07 March 2023

    Reasons for optimism but a bumpy road ahead

    Ashley Gardyne

    Chief Investment Officer

    Ashley Gardyne

    Chief Investment Officer

    Last month I wrote of the parallels between financial markets and the recent extreme weather hitting the country. While driving through Northland earlier this month, I witnessed some of the aftermath of these storms – with significant damage to many roads. While the outlook for long-term returns continues to improve, like the start of this year in markets, these potholes and sunken roads make for a bumpy journey.

    Inflationary pressures are easing across much of the world which gives hope that a peak in interest rates may be near. This should be positive for financial markets as expected long-term returns for both bonds and equities continue to improve from the low levels of recent years. But while the destination has improved, we can expect a bumpy journey to get there, and the journey may take a little longer than we originally expected.

    Road back to target inflation could be longer than hoped

    After a strong start in January, markets gave back some gains this month, although they are still up from the start of the year. Both New Zealand’s NZX50 and the S&P500 have increased by 3.7% in the year-to-date, although the NZX50 fell 0.6%, and the S&P 500 was down 2.4% in February. Despite small declines over the month, our portfolios are performing well year-to-date.

    Having fallen in January, interest rates for 10-year NZ government bonds increased rapidly during the month and are approaching peak levels seen in October last year.

    While overall inflation appears to have peaked – the market is increasingly coming to the view that central banks have more work ahead in getting inflation back under control. Global economic data has also begun to surprise to the upside – tempering expectations of a softening stance from central banks.

    Job markets continue to be resilient with unemployment rates moving below their pre-pandemic levels across many economies. The US posted an unemployment rate of 3.4%, the lowest level since 1953 as half a million new jobs were added in January. Perhaps supported by high employment, US consumer spending was also strong with retail sales continuing to rise.

    Plenty of potholes for economies to navigate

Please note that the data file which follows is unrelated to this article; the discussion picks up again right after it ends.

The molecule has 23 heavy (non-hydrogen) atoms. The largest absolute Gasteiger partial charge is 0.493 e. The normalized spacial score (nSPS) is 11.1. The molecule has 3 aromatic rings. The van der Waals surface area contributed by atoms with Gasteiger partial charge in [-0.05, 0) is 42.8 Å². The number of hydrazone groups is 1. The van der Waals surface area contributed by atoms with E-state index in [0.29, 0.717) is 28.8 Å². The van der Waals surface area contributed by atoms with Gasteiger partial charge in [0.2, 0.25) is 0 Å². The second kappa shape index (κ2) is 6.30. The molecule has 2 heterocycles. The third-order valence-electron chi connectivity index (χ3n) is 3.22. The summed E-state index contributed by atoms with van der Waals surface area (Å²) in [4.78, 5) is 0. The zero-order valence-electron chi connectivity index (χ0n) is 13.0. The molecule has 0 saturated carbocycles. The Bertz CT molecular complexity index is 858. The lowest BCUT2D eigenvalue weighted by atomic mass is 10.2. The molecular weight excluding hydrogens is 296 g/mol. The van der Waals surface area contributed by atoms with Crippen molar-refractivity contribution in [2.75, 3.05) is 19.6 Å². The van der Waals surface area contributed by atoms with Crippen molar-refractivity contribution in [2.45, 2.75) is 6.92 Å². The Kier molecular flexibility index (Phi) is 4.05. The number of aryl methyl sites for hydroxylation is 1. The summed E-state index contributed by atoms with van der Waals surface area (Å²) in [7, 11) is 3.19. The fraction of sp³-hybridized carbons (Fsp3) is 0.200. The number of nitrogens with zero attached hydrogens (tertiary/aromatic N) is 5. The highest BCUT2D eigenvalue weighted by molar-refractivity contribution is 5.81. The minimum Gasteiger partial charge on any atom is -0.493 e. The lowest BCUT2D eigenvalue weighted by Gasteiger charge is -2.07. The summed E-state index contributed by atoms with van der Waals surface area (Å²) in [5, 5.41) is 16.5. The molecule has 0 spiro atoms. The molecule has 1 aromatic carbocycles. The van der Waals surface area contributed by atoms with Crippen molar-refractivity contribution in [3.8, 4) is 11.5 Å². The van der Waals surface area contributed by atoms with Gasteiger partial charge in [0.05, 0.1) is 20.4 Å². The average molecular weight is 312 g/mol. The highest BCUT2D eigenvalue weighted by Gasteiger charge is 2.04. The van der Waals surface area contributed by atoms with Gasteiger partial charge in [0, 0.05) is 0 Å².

While negative for those hoping for a decline in interest rates, the resilience of the economic data suggests that a recession may not be as imminent as feared. While you might expect the prospect of a delayed recession would be positively received by markets, this was outweighed by the disappointment at the prospect of less monetary easing in the near future.

    Investors also seem to be looking past strong data today to potential economic challenges ahead. Rising mortgage rates, falling house prices, and shrinking savings balances continue to weigh on sentiment. On the other hand, a reopening Chinese economy should provide a boost to global demand. All this means we should expect a few bumps ahead as economies and markets navigate these challenging times.

    We are driving towards a better destination

    The near-term path for economies and markets remains uncertain, but trying to predict or time these moves is a near impossible task. Investors should instead block out the noise and focus on the longer-term fundamentals.

    Higher interest rates and lower equity valuations than a year ago both provide better expected returns for long-term investors in bonds and equities. Within these markets we are seeing attractive investment opportunities and continue to take advantage of these as they arise. The fundamentals of our portfolio companies remain strong despite the challenging economic backdrop.

    As this month has shown, the road ahead may be a bumpy one, but the destination for long-term investors is looking increasingly attractive.

    If you would like to talk to someone about your investment strategy, the team at Fisher Funds are here to help. Please contact us or get in touch with your adviser.